As you make your way throw the undead throng, dispensing pain, you’ll fill a special bar which grants you a major power-boost when it’s filled for a short time, as well as a handy smart bomb which, when used, blows the hell out of anything in your immediate vicinity, so it’s best to keep one of those bad-boys on you at all times for some crowd control. As powerful as the smart-bomb is, though, it also comes with a glitch: occasionally after activating it my character would become frozen to the spot, unable to move or do anything for several seconds or longer. But filling that bar requires some quick killing, and so the airstrikes might be a little more to your liking: just kill thirty zombies and bombs will fall from the sky, annihilating some zombies. And I do stress some zombies, because despite it being an airstrike it doesn’t actually do that much, but hey, I’ll take whatever help I can get and it does drop a few pick-ups as well.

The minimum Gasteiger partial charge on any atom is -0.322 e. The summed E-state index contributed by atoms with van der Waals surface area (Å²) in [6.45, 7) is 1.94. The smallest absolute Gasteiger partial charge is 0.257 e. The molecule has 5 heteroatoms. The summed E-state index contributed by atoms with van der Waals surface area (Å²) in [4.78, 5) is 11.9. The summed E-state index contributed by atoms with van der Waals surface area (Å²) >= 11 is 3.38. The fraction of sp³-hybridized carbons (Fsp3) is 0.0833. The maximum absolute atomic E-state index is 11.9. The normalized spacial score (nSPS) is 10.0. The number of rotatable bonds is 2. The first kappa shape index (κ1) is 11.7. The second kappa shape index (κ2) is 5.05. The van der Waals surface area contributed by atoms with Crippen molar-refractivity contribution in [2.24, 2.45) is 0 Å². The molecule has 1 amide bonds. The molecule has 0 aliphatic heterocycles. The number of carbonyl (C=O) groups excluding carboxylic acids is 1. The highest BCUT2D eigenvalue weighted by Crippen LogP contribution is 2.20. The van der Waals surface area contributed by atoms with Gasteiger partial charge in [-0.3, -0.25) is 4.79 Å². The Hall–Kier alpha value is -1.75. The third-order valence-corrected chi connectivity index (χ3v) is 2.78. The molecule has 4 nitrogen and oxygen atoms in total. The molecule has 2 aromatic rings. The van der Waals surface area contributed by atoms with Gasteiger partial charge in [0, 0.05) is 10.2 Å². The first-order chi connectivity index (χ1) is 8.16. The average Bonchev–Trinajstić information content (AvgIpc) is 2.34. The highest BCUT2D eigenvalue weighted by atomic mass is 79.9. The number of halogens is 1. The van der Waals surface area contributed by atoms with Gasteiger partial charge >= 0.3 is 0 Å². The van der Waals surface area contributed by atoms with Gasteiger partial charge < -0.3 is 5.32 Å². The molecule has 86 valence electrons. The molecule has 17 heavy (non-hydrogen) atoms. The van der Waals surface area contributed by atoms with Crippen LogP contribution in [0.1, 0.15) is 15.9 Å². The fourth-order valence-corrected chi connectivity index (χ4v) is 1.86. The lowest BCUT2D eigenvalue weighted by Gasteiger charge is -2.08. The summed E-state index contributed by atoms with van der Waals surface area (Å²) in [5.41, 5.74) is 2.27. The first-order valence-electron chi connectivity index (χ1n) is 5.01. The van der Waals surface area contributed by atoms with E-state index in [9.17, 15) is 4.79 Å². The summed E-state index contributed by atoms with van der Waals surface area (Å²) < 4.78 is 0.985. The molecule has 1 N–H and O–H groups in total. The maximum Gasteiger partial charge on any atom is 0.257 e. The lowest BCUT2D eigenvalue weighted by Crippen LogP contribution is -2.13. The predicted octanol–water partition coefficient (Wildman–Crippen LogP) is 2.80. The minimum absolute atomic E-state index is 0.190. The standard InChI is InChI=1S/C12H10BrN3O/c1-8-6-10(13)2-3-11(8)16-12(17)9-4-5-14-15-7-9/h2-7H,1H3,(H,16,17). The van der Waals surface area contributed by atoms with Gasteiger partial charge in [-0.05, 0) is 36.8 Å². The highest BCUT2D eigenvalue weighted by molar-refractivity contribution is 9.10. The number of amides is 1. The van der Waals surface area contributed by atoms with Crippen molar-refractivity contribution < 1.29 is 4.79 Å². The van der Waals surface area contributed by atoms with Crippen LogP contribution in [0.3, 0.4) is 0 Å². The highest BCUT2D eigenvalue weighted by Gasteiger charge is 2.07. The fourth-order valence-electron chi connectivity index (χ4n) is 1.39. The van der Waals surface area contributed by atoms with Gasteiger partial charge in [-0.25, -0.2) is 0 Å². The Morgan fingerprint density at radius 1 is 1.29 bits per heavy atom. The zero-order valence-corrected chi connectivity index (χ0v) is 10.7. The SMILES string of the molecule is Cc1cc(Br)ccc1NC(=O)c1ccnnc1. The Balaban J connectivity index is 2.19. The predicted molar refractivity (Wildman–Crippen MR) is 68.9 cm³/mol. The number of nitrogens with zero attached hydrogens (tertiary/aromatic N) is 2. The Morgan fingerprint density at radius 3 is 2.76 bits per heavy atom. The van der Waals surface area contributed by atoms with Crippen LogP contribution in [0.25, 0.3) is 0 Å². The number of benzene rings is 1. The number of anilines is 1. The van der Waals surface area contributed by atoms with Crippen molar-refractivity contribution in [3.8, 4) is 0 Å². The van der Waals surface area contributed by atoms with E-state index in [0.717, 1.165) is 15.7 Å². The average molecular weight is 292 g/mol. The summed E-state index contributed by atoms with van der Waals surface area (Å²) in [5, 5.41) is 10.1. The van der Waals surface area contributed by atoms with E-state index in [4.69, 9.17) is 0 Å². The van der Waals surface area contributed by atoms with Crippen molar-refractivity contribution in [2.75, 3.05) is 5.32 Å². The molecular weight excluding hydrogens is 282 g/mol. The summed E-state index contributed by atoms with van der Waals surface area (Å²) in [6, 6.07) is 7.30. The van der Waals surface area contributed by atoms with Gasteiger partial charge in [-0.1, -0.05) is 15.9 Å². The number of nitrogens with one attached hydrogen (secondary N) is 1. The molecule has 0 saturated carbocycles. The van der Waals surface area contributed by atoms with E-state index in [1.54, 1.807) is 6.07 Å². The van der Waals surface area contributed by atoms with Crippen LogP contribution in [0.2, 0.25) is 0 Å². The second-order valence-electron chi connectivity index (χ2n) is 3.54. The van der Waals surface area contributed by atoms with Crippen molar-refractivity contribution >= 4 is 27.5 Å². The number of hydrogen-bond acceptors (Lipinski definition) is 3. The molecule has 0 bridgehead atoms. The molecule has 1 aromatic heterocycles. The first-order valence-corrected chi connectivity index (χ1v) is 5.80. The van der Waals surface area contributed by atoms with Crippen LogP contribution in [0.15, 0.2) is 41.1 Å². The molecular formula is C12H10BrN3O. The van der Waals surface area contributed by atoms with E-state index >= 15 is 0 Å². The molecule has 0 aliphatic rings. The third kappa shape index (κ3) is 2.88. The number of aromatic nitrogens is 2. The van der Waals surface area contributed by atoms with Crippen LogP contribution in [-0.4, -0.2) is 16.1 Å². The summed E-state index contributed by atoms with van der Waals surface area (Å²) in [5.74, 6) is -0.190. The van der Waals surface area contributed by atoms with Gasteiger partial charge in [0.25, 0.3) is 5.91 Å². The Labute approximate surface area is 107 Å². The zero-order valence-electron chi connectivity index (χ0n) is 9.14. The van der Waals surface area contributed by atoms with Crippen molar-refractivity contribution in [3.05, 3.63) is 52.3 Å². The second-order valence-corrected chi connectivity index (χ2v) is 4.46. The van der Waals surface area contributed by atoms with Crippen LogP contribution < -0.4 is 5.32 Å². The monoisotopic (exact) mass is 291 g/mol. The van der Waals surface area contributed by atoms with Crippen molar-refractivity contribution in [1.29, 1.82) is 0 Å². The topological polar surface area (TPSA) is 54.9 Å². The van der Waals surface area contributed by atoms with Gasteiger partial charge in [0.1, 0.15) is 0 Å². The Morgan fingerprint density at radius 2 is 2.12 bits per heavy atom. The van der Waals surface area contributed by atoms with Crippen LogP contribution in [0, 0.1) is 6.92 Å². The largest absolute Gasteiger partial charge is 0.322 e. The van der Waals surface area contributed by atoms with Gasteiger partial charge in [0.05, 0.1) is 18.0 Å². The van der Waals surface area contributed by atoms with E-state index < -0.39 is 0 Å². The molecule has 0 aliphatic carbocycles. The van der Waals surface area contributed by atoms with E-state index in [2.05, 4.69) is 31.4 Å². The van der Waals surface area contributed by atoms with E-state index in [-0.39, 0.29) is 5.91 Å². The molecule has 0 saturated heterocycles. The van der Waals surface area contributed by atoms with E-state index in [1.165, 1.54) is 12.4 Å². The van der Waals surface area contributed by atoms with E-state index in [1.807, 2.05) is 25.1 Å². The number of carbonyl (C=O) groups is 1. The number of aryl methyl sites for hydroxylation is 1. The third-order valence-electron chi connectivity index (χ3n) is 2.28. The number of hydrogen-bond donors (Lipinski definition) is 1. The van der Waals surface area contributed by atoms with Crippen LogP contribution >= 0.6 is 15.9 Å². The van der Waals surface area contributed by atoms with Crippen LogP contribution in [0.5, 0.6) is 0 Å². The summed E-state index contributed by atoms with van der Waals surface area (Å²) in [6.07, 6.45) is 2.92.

But just blasting zombies doesn’t really cut it, and so you’ll have to undertake a considerable number of quests to advance the game, as well as character quests which are seemingly optional at first but turn out to be required later on. Even the electronic gates whose job is to contain the zombie horde demand that you complete a small quest every time you wish to pass through them to the next zone, which you’ll have to do quite a bit. At first these continuous quests help to ensure almost constant zombie blasting doesn’t become too much of a drag, but sadly it quickly becomes apparent that there isn’t going to be a whole lot of creativity in them. Most quests simply ask you to either fetch an item, go to a location, kill zombies or a mixture of all three. And then the gates ask you to do pretty much the same thing every time you wish to travel to another location, which is a lot. Lovely. However, an interesting idea is added via status effects, which essentially means using elemental effects to change zombies. For example a quest might require you to kill zombies that are on fire, which makes them move quicker. Another quest might call for you to take down a mutant sonic zombie which requires you to mix status effects to create the desired monster. It’s a pretty cool concept, but even it doesn’t manage to stop the quests becoming a drag pretty quickly – a problem that the zombie blasting suffers from as well.